Yup, I’m writing this post as many people are gearing up for the 2016 holiday season. I never got around to writing this post last year and looking back at the old photos, it made me sad!
Considering I get a fair amount of flack about how behind I am in blogging these days I decided to just backdate the post and sneak it in there super sly. After all, this blog is in so many ways my diary… and when I look back in a few decades I don’t want to missed an entry, no matter how long it takes me to post it!
For years, I fought to spend the holidays at home. It made little sense to do so. I hate winters and otherwise spend them abroad, but for years clung to the idea that the only way I could be happy on December 25th — and all the other important dates around it — was to wake up in my childhood home.
My first two holiday seasons overseas were a bit rough. My first winter in Thailand I never felt that ethereal “Christmas spirit,” despite the fact that my family had come to visit, and when I found myself in Ecuador two years later, I felt even more adrift, despite the beautiful setting. This past year, however, was different. For the first time, Christmas felt like Christmas, even across the planet from the stocking with my name on it.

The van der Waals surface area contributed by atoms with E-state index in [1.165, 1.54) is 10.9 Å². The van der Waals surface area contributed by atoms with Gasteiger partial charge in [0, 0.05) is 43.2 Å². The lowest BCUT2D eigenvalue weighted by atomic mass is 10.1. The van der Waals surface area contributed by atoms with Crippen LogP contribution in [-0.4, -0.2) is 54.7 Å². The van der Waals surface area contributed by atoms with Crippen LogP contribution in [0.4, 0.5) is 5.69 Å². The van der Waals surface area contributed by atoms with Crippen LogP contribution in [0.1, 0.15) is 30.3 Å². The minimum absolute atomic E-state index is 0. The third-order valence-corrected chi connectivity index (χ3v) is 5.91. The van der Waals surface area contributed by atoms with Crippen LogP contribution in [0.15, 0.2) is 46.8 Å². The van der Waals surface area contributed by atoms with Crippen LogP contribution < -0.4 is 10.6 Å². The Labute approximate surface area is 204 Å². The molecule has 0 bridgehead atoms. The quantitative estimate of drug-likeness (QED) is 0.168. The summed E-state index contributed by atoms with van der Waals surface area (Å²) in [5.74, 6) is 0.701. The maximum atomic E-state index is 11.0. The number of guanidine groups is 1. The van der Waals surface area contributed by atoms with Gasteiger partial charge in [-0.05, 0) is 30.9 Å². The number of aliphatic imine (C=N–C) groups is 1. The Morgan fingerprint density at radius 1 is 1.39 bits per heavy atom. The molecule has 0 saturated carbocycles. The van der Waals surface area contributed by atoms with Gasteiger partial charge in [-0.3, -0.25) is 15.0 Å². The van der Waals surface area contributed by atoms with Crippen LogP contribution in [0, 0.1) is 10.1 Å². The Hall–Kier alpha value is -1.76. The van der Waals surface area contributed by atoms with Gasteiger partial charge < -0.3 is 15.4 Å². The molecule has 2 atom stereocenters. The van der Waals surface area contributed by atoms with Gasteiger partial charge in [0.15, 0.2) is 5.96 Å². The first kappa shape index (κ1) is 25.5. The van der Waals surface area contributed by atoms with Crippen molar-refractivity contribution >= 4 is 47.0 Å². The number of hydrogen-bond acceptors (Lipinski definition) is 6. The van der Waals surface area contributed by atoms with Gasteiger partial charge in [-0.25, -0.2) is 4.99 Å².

In my always-scheming, perpetually-festive mind, the holiday season is an extended one that kicks of with Halloween, carries on a week later with my birthday, rolls into Thanksgiving and then rages on until Christmas and finally that last hurrah that is New Year’s Eve.